1. Tell us a bit more about you and your practice as it is today? i.e. are you a solo practitioner or a business owner? If solo, what kind of an establishment do you work for, how large is it, what is the clientele like, what is the specialty offered? If it is a business that you own, kindly include the same time of relevant information that will give the reader a good idea about your establishment/practice. Please also include where you live and work?
I’m a business owner and a solo practitioner among many. The business is That’s the Rub Massage Therapy Center. We have five treatment rooms, eight massage therapists, a Tarot reader and an acupuncturist, we also have three front desk staff and a wonderful marketing manager.
Our clientele varies. We are a college town (Bloomington, IN) so we work with a lot of professors and students alike. There are also many businesses around us because we’re downtown that a lot of people from the surrounding businesses also come to see us.
Our specialty is our Therapeutic Rub. It’s focused on exactly what their problem areas are, then we pick them apart and put them back together again with an integrative deep tissue, myofascial and massage to name just a few of the modalities that most of us do. Then we all also have our individual specialties that come into play.
We consider ourselves family and is a family owned business. My husband/business partner and I established That’s the Rub Massage Therapy Center in March of 2010, we’re about to celebrate our four year anniversary. Each therapist is an independent contractor and is responsible for their own schedule/communication with our front desk staff to keep things running smooth and in an orderly fashion.
2. Tell us why you chose to go into massage and at what point in your life did you decide to do so? What were you doing at the time? Where did you first hear about the massage career? What factors influenced your decision? What were you looking to get out of this decision?
I was told by a friend one day that she thought that I’d make a great massage therapist. Even though I’d had several massages, it never occurred to me until she mentioned it that I should look into becoming one. My family and I were living overseas at the time. I was in my late 20’s and I was doing personal training, group fitness, and directing the kids after school program on Rheinmein AFB, Germany.
When we returned to the states I was working as a receptionist and kept hearing radio ads for Utah College of Massage Therapy ( I was living in Utah at the time) after a few months of listening to that day after day, I took it as a sign that I should go check out the campus. I was so excited about their program, that I signed up immediately, paid the parking pass, then called my husband and said, “I hope you don’t mind, but I just signed up for massage school.”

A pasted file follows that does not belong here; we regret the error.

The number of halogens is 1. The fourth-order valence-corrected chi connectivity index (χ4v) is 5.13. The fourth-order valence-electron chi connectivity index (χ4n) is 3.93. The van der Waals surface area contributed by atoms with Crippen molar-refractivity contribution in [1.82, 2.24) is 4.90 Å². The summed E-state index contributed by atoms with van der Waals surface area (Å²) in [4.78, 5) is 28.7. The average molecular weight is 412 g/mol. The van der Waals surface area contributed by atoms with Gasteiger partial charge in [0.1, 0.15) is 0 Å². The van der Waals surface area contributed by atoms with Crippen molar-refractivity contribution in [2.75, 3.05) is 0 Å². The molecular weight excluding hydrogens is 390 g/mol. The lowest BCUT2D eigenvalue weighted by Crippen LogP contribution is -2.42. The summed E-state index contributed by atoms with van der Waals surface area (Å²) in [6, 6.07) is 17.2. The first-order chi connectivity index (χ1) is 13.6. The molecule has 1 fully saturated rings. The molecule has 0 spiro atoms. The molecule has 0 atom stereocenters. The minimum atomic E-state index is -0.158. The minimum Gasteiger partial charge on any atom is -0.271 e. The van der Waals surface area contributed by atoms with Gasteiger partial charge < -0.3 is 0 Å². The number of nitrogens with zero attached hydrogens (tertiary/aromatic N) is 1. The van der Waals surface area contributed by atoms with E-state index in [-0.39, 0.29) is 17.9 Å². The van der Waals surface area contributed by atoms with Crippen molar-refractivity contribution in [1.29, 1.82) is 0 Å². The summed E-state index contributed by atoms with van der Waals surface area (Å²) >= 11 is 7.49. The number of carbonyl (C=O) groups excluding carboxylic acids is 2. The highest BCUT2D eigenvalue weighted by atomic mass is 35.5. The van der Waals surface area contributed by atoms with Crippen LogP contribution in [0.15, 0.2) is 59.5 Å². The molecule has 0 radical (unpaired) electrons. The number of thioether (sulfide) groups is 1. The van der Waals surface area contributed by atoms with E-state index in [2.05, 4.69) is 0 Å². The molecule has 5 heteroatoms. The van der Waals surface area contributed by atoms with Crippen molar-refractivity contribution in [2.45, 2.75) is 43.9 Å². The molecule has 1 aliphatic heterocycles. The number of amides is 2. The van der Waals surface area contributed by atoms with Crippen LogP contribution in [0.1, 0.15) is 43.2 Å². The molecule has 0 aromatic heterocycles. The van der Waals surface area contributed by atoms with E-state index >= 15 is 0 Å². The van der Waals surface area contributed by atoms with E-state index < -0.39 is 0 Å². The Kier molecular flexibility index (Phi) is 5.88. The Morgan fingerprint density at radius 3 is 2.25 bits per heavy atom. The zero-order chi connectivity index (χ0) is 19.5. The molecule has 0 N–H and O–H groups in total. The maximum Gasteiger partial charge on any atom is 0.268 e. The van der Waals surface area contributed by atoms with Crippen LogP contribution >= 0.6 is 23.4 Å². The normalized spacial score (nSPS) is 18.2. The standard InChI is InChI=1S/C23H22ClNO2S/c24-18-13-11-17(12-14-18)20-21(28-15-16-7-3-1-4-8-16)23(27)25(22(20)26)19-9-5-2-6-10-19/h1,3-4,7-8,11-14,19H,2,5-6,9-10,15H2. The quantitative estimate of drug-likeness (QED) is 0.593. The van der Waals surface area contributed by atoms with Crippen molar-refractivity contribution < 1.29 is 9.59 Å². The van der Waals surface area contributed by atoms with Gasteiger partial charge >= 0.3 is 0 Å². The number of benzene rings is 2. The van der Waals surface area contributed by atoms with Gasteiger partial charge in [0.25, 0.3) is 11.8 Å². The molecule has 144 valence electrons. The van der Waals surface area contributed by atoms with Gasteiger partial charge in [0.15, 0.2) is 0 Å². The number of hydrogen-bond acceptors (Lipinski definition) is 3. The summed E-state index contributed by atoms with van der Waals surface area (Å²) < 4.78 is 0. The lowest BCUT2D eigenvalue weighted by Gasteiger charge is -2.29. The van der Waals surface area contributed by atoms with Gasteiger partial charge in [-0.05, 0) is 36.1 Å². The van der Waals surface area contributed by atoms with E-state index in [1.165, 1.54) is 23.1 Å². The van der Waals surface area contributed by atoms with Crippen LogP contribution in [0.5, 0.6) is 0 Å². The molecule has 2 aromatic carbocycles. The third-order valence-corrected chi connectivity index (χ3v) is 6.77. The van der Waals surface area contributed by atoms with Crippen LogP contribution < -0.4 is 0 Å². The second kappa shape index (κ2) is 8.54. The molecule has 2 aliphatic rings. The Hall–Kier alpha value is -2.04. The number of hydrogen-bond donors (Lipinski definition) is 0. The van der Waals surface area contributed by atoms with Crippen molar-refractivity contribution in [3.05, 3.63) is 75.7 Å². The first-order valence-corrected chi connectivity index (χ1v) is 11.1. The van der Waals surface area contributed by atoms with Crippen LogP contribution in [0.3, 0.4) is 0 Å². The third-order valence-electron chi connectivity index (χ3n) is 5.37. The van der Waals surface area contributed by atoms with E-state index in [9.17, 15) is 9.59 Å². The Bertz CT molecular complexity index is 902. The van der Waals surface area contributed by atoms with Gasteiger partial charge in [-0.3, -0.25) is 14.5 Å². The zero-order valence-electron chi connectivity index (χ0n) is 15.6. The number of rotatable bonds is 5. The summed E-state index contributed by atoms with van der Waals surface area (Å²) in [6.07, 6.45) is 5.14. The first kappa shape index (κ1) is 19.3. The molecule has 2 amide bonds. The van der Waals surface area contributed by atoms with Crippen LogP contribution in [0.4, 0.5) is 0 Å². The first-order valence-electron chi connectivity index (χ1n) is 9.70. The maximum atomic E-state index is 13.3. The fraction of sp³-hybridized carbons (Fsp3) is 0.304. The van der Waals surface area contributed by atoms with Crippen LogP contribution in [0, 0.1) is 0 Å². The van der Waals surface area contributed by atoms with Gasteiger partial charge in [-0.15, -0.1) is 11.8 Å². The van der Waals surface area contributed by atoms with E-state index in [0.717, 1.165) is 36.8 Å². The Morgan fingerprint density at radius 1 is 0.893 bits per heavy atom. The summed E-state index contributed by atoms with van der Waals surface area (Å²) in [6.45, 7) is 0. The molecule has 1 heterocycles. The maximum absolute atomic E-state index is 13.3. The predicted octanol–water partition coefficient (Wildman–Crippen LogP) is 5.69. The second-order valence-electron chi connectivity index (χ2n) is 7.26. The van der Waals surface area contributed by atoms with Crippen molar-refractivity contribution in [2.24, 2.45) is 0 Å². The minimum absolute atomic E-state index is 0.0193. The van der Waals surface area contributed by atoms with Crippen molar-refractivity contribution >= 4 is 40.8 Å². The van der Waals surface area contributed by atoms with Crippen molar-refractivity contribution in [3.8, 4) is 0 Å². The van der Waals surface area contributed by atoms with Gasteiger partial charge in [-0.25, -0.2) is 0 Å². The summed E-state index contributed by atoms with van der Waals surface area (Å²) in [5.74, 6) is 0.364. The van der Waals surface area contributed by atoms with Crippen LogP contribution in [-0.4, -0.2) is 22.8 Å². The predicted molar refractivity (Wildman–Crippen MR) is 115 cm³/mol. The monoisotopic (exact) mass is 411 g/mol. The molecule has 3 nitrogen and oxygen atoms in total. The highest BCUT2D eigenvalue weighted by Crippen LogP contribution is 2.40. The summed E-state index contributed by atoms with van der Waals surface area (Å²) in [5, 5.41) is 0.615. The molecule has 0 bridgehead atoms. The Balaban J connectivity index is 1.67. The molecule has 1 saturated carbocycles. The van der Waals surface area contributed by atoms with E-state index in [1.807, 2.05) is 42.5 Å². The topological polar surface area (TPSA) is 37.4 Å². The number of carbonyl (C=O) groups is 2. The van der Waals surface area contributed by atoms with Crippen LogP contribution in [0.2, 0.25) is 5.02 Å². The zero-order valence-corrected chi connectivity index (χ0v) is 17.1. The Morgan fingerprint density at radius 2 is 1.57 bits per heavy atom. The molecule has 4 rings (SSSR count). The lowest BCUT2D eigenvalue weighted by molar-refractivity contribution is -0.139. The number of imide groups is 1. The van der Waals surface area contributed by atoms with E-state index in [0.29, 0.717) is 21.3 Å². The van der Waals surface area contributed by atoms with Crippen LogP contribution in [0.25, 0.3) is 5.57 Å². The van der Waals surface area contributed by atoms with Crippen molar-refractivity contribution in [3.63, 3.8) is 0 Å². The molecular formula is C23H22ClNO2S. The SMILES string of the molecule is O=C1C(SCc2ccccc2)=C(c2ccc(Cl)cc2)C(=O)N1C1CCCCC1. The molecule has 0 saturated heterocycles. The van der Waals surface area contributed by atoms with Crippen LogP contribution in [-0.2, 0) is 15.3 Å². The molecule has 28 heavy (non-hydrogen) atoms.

I went back to work and quit my job, school was full time with a 50min commute each way so I wouldn’t be able to work around the schedule. This happened on a Thursday, school started the following Monday. The rest, as they put it, is history.
At the time I decided to go back to school, I was looking to further my education in something that I loved, Anatomy and have a private practice. Little did I know that was only the beginning.
3. What were some of your questions and concerns before further pursuing your massage therapy goals? Talk about concerns with school and the profession itself.
I really didn’t have any questions or concerns. I was doing what was best for me and my family’s future. My main concern at the time wasn’t the school it was two weeks after school started, my husband lost his job, and we had to sell most of the stuff that we owned. We moved to Salt Lake City where I was going to school, so we could cut down on the cost of the commute. A week after that we found out we were pregnant. It was NOT an easy time for us.
I didn’t know much about massage as a profession. I was getting into massage because I wanted to be in private practice or so I thought. Thirteen months after having my practice, I sold it to move cross country to go into spa work. I was lonely to talk to colleagues and to do bigger things that couldn’t be accomplished in private practice.
4. What is your specialty and what are the top three contributing factors to your success today?
My specialty is kind of hard to describe. I do specific work with the client and their goals in mind, some massages are more active for the client than others. No two massages are alike. I guess in today’s massage world you would call it integrated. I call it effective and results oriented. If what I’m doing isn’t working, I keep changing things up until it does. Most of my clients come to me with something that needs to be fixed.
My top three contributing success factors would be: One- my wonderful supportive husband, without him I don’t even know if I would’ve become a therapist. He’s always there encouraging me to do what’s best for me, sadly he doesn’t tell me what that is, so I have to figure that out for myself. He’s my marketing guru as well as front desk help (when necessary), so he really does wear A LOT of hats. Two- Having a fixated love of Anatomy, Kinesiology and everything having to do with the human body, it’s so fascinating that I’m never bored.